Taking good care of our senior patients is a top priority at the Cuyahoga Falls Veterinary Clinic. We’ve touched on a number of senior-related issues in previous blog posts (such as Silver Screen: For Your Senior Pet’s Health).
The following article appeared in fetch! Magazine not that long ago. Because it fits with our philosophy of geriatric medicine, we would like to share it here in the second of three parts. Picking up where we left off with Part 1…
LESS FOOD EQUALS LONGER LIFE
Less is more when it comes to a long, healthy life. In a benchmark study, researchers found that Labrador Retrievers fed 25% less food than the normal guidelines lived about two years longer than those fed the “normal” amount.More surprisingly, they found that 77% of the “normal” Labs developed radiographic evidence of arthritis at age eight compared to only 10% of the calorie-restricted dogs. And 38% of the calorie-restricted dogs were still living after all the regular-diet dogs had passed. This study concluded that dogs fed fewer calories lived longer and had fewer health problems.
Do your pet a favor and trade the treats for extra playtime. You just may add high-quality years to both of your lives.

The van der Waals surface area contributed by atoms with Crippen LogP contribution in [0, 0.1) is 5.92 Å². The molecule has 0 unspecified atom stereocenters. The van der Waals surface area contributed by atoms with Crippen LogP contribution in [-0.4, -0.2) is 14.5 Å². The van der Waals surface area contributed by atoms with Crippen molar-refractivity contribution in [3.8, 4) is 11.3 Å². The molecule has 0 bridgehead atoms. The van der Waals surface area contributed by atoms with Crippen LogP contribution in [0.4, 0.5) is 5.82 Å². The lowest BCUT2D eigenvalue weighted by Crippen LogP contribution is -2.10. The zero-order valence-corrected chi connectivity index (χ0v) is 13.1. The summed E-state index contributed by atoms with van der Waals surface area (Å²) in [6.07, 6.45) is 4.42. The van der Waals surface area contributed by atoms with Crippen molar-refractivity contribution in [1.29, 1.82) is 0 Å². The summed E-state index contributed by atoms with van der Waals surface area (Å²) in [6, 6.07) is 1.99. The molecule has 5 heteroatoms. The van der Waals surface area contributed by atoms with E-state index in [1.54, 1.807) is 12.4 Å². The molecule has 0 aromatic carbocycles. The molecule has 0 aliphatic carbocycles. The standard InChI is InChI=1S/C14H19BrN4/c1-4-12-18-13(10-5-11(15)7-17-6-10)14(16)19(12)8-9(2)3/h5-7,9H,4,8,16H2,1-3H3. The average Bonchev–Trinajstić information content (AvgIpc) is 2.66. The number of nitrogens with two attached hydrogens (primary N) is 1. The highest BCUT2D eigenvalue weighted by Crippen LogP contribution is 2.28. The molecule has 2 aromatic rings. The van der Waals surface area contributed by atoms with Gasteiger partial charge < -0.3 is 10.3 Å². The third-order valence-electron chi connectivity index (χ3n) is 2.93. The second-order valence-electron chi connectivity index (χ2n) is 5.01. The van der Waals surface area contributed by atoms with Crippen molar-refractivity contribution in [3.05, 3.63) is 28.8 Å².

SUBTLE CAN BE SIGNIFICANT
If you share your home with an older pet, never ignore that tiny voice telling you “something isn’t right.” If you suspect something — anything — is wrong with a pet over age seven, have it checked out.
Recently, I saw a 12-year-old dog that “hadn’t been feeling well for the past couple of weeks.” Sadly, by the time the owners finally listened to that inner voice, it was too late. Their dog was now bleeding internally from a ruptured splenic cancer. Emergency blood transfusions and surgery failed to save this dog’s life.
While I don’t fault the owners — there was nothing obviously wrong with their pet and they loved him dearly — I can’t help but be nagged by “what if?” What if I’d been able to diagnose the tumor before it ruptured? What if I’d performed surgery before it had lost over half its blood volume? I’ll never know, but I can be more diligent in telling my clients not to ignore even the most seemingly insignificant signs. The best news you can ever hear is, “It’s nothing to worry about.”
Written by Dr. Ernie Ward
Originally written for fetch! magazine, a Petplan pet insurance magazine. Learn more about Petplan at www.gopetplan.com
Reproduced with permission from the author and editor.
Great advice from Dr. Ward this week! The study that he referred to above has been nothing short of monumental in our understanding of feeding and the role of body condition in the health of our pets. And we’ve got our own stories about pets that only showed very subtle signs of serious underlying disease for a while. At the same time, though, we could share stories of owners who acted well before most would have even suspected a problem, and their pets’ diseases were diagnosed and treated with great success. Like Dr. Ward said, never ignore your sense that something may not be right.